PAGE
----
Vendor Patch

What Does Vendor Patch Mean?

A vendor patch is an update to a program provided by a
software vendor to fix some kind of problem with the software. A patch is
typically a small update that does not significantly change the functionality.
Patches are typically deployed to fix bugs that have been discovered in a
program, especially security vulnerabilities. The term distinguishes patches from the vendor from unofficial patches from users.


Techopedia Explains Vendor Patch

Vendor patches are released to fix bugs in a piece of software after a program has been released. Before the internet became popular, patches were typically distributed by floppy disk. These days, they are typically issued over the internet. Many programs can automatically download and apply these patches themselves. Windows Update is a good example. Patches are typically small and do not change the system very much. More significant updates are referred to as “service packs.” Vendor patches fix problems such as crashes or features of a program working poorly. As more software becomes internet-facing, patches that fix security vulnerabilities are increasingly important.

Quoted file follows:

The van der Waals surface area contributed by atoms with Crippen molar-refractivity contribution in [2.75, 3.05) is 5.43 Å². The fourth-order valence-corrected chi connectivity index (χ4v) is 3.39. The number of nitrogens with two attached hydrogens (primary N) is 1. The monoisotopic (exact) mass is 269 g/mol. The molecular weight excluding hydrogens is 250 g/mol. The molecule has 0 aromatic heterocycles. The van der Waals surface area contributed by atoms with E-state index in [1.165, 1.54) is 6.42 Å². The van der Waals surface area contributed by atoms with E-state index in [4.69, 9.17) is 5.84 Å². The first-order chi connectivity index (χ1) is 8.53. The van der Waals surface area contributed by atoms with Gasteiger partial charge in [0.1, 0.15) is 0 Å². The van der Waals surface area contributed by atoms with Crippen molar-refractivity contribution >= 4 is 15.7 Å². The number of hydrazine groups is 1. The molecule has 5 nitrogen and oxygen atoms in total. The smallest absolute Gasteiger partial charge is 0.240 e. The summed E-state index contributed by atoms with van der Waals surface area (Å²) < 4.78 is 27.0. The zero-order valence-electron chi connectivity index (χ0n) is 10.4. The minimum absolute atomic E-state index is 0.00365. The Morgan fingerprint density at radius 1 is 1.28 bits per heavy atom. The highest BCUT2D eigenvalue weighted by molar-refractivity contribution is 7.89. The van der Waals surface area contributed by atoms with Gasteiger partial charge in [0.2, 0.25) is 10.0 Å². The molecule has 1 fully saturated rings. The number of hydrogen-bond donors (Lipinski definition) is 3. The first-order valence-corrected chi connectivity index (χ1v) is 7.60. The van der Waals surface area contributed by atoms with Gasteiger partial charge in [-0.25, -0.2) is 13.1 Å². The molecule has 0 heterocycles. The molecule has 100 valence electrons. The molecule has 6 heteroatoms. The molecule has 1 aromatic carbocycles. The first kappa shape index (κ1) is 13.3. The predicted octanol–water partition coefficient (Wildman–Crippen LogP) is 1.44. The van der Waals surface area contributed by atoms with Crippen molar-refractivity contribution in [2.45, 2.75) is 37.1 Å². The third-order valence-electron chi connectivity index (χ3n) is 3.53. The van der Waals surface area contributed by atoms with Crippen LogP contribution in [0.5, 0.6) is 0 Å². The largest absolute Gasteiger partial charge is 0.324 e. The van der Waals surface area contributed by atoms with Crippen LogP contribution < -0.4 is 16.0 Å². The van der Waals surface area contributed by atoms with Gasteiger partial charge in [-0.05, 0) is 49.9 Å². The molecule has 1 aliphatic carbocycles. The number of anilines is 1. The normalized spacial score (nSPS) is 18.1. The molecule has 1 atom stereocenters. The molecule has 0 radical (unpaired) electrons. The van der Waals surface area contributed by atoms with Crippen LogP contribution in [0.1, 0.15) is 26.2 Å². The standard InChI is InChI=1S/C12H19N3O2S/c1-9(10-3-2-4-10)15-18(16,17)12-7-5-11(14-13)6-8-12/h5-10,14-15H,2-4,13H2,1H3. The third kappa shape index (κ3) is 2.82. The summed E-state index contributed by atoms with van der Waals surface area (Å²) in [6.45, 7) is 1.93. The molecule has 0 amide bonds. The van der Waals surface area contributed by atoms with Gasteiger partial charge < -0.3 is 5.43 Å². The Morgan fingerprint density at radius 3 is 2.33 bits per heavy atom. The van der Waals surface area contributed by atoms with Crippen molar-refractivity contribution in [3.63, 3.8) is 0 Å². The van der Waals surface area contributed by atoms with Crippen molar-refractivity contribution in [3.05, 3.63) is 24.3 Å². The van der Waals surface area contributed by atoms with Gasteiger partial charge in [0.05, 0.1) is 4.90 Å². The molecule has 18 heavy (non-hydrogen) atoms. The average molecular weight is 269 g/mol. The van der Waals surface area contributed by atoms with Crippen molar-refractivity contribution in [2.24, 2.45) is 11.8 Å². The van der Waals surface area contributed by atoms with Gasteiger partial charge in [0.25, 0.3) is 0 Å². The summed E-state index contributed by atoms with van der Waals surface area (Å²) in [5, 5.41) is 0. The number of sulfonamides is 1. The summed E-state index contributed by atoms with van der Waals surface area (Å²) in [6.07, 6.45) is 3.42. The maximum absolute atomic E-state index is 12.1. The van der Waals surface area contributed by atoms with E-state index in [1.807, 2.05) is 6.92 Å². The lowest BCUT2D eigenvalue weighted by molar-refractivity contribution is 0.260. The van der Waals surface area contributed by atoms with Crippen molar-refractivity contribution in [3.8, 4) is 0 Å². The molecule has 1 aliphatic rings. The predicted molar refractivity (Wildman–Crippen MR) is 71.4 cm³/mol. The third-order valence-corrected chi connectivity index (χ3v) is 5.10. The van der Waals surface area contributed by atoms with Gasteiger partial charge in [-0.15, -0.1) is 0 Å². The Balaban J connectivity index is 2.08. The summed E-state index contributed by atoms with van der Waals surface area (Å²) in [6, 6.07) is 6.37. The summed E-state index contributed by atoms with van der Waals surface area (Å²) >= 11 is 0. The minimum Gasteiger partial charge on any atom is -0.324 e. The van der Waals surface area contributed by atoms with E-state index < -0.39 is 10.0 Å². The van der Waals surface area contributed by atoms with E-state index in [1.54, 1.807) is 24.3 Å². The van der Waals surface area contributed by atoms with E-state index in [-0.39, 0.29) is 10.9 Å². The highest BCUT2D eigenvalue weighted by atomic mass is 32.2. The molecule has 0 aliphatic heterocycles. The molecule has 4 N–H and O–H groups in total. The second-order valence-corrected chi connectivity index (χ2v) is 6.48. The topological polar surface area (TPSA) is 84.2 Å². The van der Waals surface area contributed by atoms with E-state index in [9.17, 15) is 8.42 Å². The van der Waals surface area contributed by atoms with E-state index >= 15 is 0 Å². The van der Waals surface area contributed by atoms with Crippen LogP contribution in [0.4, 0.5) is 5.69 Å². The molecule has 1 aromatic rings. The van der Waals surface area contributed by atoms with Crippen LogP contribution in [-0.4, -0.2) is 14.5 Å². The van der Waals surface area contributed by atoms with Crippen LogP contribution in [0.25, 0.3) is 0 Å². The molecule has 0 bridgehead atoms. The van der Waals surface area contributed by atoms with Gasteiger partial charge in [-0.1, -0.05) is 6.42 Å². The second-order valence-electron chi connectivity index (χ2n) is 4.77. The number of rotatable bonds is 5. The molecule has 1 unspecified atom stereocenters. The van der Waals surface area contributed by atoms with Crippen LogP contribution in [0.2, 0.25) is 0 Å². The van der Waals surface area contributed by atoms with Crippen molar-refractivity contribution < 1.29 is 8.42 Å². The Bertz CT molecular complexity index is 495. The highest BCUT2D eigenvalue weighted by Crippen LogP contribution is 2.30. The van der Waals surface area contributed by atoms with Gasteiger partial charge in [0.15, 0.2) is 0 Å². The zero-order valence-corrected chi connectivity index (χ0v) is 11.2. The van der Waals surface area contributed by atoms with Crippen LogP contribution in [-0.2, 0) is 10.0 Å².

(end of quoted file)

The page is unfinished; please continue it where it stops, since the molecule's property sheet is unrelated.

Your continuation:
Related Terms

Latest Cybersecurity Terms

Related Reading

Margaret Rouse

Margaret Rouse is an award-winning technical writer and teacher known for her ability to explain complex technical subjects to a non-technical, business audience. Over the past twenty years her explanations have appeared on TechTarget websites and she's been cited as an authority in articles by the New York Times, Time Magazine, USA Today, ZDNet, PC Magazine and Discovery Magazine.Margaret's idea of a fun day is helping IT and business professionals learn to speak each other’s highly specialized languages. If you have a suggestion for a new definition or how to improve a technical explanation, please email Margaret or contact her…